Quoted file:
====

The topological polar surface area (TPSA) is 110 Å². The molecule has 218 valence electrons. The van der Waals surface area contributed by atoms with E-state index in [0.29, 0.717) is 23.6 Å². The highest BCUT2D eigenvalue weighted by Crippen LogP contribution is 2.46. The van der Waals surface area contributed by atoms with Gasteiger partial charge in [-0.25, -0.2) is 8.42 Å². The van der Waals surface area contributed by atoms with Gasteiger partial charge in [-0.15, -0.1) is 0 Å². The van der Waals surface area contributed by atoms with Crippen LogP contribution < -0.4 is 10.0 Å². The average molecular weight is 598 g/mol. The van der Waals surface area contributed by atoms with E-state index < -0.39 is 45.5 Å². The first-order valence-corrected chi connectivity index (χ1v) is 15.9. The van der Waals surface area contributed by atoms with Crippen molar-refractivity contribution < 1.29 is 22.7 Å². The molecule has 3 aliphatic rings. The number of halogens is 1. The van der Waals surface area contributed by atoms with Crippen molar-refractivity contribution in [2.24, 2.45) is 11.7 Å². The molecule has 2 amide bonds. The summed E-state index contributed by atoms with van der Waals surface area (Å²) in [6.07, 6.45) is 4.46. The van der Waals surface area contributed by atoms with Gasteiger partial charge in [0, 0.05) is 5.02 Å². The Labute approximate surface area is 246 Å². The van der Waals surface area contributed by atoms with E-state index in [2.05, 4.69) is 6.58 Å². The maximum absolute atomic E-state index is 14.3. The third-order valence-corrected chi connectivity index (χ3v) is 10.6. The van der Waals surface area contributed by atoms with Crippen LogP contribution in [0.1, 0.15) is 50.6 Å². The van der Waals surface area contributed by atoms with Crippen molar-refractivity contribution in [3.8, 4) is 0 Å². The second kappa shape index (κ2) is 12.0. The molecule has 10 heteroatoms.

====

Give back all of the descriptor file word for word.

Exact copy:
The topological polar surface area (TPSA) is 110 Å². The molecule has 218 valence electrons. The van der Waals surface area contributed by atoms with E-state index in [0.29, 0.717) is 23.6 Å². The highest BCUT2D eigenvalue weighted by Crippen LogP contribution is 2.46. The van der Waals surface area contributed by atoms with Gasteiger partial charge in [-0.25, -0.2) is 8.42 Å². The van der Waals surface area contributed by atoms with Gasteiger partial charge in [-0.15, -0.1) is 0 Å². The van der Waals surface area contributed by atoms with Crippen LogP contribution < -0.4 is 10.0 Å². The average molecular weight is 598 g/mol. The van der Waals surface area contributed by atoms with E-state index < -0.39 is 45.5 Å². The first-order valence-corrected chi connectivity index (χ1v) is 15.9. The van der Waals surface area contributed by atoms with Crippen molar-refractivity contribution < 1.29 is 22.7 Å². The molecule has 3 aliphatic rings. The number of halogens is 1. The van der Waals surface area contributed by atoms with Crippen molar-refractivity contribution in [2.24, 2.45) is 11.7 Å². The molecule has 2 amide bonds. The summed E-state index contributed by atoms with van der Waals surface area (Å²) in [6.07, 6.45) is 4.46. The van der Waals surface area contributed by atoms with Gasteiger partial charge in [0, 0.05) is 5.02 Å². The Labute approximate surface area is 246 Å². The van der Waals surface area contributed by atoms with E-state index in [2.05, 4.69) is 6.58 Å². The maximum absolute atomic E-state index is 14.3. The third-order valence-corrected chi connectivity index (χ3v) is 10.6. The van der Waals surface area contributed by atoms with Crippen LogP contribution in [0.1, 0.15) is 50.6 Å². The van der Waals surface area contributed by atoms with Crippen molar-refractivity contribution in [3.8, 4) is 0 Å². The second kappa shape index (κ2) is 12.0. The molecule has 10 heteroatoms.